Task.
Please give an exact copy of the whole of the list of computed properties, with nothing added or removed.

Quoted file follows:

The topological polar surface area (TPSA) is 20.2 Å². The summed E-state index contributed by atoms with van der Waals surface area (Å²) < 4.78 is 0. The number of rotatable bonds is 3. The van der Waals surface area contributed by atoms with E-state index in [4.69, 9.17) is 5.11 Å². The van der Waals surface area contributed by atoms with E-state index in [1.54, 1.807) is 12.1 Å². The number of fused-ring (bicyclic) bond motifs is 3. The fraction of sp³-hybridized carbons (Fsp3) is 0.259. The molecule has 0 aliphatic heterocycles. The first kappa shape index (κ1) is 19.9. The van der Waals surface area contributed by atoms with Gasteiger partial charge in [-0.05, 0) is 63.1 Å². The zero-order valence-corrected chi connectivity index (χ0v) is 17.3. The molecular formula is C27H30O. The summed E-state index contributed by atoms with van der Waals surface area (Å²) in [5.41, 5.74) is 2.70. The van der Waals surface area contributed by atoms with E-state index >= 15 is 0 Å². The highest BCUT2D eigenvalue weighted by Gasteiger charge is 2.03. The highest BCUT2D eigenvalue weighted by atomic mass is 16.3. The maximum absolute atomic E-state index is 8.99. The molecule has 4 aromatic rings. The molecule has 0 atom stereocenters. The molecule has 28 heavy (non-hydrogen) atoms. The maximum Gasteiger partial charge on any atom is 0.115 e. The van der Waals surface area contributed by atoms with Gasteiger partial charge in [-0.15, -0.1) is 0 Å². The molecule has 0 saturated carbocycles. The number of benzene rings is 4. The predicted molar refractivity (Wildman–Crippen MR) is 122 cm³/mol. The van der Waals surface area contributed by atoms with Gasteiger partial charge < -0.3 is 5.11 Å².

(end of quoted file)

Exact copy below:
The topological polar surface area (TPSA) is 20.2 Å². The summed E-state index contributed by atoms with van der Waals surface area (Å²) < 4.78 is 0. The number of rotatable bonds is 3. The van der Waals surface area contributed by atoms with E-state index in [4.69, 9.17) is 5.11 Å². The van der Waals surface area contributed by atoms with E-state index in [1.54, 1.807) is 12.1 Å². The number of fused-ring (bicyclic) bond motifs is 3. The fraction of sp³-hybridized carbons (Fsp3) is 0.259. The molecule has 0 aliphatic heterocycles. The first kappa shape index (κ1) is 19.9. The van der Waals surface area contributed by atoms with Gasteiger partial charge in [-0.05, 0) is 63.1 Å². The zero-order valence-corrected chi connectivity index (χ0v) is 17.3. The molecular formula is C27H30O. The summed E-state index contributed by atoms with van der Waals surface area (Å²) in [5.41, 5.74) is 2.70. The van der Waals surface area contributed by atoms with E-state index >= 15 is 0 Å². The highest BCUT2D eigenvalue weighted by Gasteiger charge is 2.03. The highest BCUT2D eigenvalue weighted by atomic mass is 16.3. The maximum absolute atomic E-state index is 8.99. The molecule has 4 aromatic rings. The molecule has 0 atom stereocenters. The molecule has 28 heavy (non-hydrogen) atoms. The maximum Gasteiger partial charge on any atom is 0.115 e. The van der Waals surface area contributed by atoms with Gasteiger partial charge in [-0.15, -0.1) is 0 Å². The molecule has 0 saturated carbocycles. The number of benzene rings is 4. The predicted molar refractivity (Wildman–Crippen MR) is 122 cm³/mol. The van der Waals surface area contributed by atoms with Gasteiger partial charge < -0.3 is 5.11 Å².